Even beyond the Brexiter fanatics though, Johnson has some support. One Nation Tories believe that under his foreign-bashing, austerity-supporting, tax cuts for the rich supporting front, there is a liberal desperate to get out. They also hope, privately at least, that he will be far more conciliatory in his dealing with the EU, with one going as far as to say they can see him succumbing to the demand for a ‘People’s Vote’.

It is fair to say that on occasion Johnson has demonstrated an ability to be charming, humorous and even discuss social issues in a progressive manner. But it seems to me that Boris does what is best for Boris and for the foreseeable future that will mean doing the bidding of his ERG backers and trying to out-Farage, Farage.

So, will Boris be as bad a PM as some of us think? Sadly I can only conclude that he will be, which means that I and many others will be hoping that the discipline and vow of silence he has taken during the leadership contest so far will go out of the window for the remainder of the campaign and he blows up and blows it once again. The alternative candidate may not float your boat either. But for me it’s ABB – Anyone but Boris.[/vc_column_text][/vc_column][vc_column column_padding=”no-extra-padding” column_padding_position=”all” background_color_opacity=”1″ background_hover_color_opacity=”1″ column_shadow=”none” column_border_radius=”none” width=”1/3″ tablet_text_alignment=”default” phone_text_alignment=”default” column_border_width=”none” column_border_style=”solid”][vc_raw_html]JTNDYSUyMGhyZWYlM0QlMjJodHRwcyUzQSUyRiUyRnR3aXR0ZXIuY29tJTJGRG93bnRvd25GcmFuayUzRnJlZl9zcmMlM0R0d3NyYyUyNTVFdGZ3JTIyJTIwY2xhc3MlM0QlMjJ0d2l0dGVyLWZvbGxvdy1idXR0b24lMjIlMjBkYXRhLXNob3ctY291bnQlM0QlMjJmYWxzZSUyMiUzRUZvbGxvdyUyMCU0MERvd250b3duRnJhbmslM0MlMkZhJTNFJTNDc2NyaXB0JTIwYXN5bmMlMjBzcmMlM0QlMjJodHRwcyUzQSUyRiUyRnBsYXRmb3JtLnR3aXR0ZXIuY29tJTJGd2lkZ2V0cy5qcyUyMiUyMGNoYXJzZXQlM0QlMjJ1dGYtOCUyMiUzRSUzQyUyRnNjcmlwdCUzRQ==[/vc_raw_html][vc_raw_html]JTNDYSUyMGNsYXNzJTNEJTIydHdpdHRlci10aW1lbGluZSUyMiUyMGRhdGEtaGVpZ2h0JTNEJTIyMTAwMCUyMiUyMGhyZWYlM0QlMjJodHRwcyUzQSUyRiUyRnR3aXR0ZXIuY29tJTJGRG93bnRvd25GcmFuayUzRnJlZl9zcmMlM0R0d3NyYyUyNTVFdGZ3JTIyJTNFVHdlZXRzJTIwYnklMjBEb3dudG93bkZyYW5rJTNDJTJGYSUzRSUyMCUzQ3NjcmlwdCUyMGFzeW5jJTIwc3JjJTNEJTIyaHR0cHMlM0ElMkYlMkZwbGF0Zm9ybS50d2l0dGVyLmNvbSUyRndpZGdldHMuanMlMjIlMjBjaGFyc2V0JTNEJTIydXRmLTglMjIlM0UlM0MlMkZzY3JpcHQlM0UlMjA=[/vc_raw_html][vc_raw_html]JTNDYSUyMGhyZWYlM0QlMjJodHRwcyUzQSUyRiUyRnR3aXR0ZXIuY29tJTJGRG93bnRvd25GcmFuayUzRnJlZl9zcmMlM0R0d3NyYyUyNTVFdGZ3JTIyJTIwY2xhc3MlM0QlMjJ0d2l0dGVyLWZvbGxvdy1idXR0b24lMjIlMjBkYXRhLXNob3ctY291bnQlM0QlMjJmYWxzZSUyMiUzRUZvbGxvdyUyMCU0MERvd250b3duRnJhbmslM0MlMkZhJTNFJTNDc2NyaXB0JTIwYXN5bmMlMjBzcmMlM0QlMjJodHRwcyUzQSUyRiUyRnBsYXRmb3JtLnR3aXR0ZXIuY29tJTJGd2lkZ2V0cy5qcyUyMiUyMGNoYXJzZXQlM0QlMjJ1dGYtOCUyMiUzRSUzQyUyRnNjcmlwdCUzRQ==[/vc_raw_html][/vc_column][/vc_row]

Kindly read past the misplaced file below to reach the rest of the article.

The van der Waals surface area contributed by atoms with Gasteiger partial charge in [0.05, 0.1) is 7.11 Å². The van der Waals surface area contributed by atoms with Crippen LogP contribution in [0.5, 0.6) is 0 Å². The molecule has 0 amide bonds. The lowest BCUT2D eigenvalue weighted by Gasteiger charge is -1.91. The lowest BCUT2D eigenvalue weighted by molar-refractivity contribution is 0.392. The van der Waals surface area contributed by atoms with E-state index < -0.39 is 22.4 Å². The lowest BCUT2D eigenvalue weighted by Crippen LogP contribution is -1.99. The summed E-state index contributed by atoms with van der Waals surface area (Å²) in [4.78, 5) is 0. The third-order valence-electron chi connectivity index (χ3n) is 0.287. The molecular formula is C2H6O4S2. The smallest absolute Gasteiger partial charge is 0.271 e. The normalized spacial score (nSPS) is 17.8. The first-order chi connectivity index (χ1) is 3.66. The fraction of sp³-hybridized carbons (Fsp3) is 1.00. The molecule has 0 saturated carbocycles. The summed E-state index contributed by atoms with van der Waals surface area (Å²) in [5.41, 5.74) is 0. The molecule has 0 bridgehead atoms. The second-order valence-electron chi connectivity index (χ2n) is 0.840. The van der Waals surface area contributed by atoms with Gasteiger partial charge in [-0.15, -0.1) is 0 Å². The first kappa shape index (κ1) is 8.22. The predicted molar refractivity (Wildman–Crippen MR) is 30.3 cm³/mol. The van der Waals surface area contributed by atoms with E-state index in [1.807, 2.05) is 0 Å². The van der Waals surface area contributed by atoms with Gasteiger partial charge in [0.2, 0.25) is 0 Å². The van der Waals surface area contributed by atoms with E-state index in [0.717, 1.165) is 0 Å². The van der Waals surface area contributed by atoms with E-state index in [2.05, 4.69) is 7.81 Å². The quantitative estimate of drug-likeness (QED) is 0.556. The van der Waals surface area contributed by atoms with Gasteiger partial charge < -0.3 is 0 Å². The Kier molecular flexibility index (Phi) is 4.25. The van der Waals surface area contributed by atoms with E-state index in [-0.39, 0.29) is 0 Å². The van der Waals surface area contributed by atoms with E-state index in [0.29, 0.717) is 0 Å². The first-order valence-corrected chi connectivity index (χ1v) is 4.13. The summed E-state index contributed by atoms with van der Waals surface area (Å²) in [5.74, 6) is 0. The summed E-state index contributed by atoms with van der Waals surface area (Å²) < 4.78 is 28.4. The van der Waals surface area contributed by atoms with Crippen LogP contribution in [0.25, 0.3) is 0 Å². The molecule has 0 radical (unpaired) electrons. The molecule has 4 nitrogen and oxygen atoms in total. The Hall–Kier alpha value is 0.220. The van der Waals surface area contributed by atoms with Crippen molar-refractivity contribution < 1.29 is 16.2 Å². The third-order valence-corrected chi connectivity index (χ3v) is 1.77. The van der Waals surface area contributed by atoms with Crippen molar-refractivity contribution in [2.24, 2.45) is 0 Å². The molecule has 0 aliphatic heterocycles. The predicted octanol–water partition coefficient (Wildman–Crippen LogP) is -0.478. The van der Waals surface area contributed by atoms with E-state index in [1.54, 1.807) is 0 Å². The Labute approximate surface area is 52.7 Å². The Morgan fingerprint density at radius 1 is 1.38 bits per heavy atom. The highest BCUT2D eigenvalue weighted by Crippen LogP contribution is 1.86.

Downtown in Business

The Tory psychodrama continues…

The contrast between new government and new opposition could not be starker. Frank McKenna reflects on a week that saw the return of the grown-ups to Downing Street, as the Tory psychodrama continues.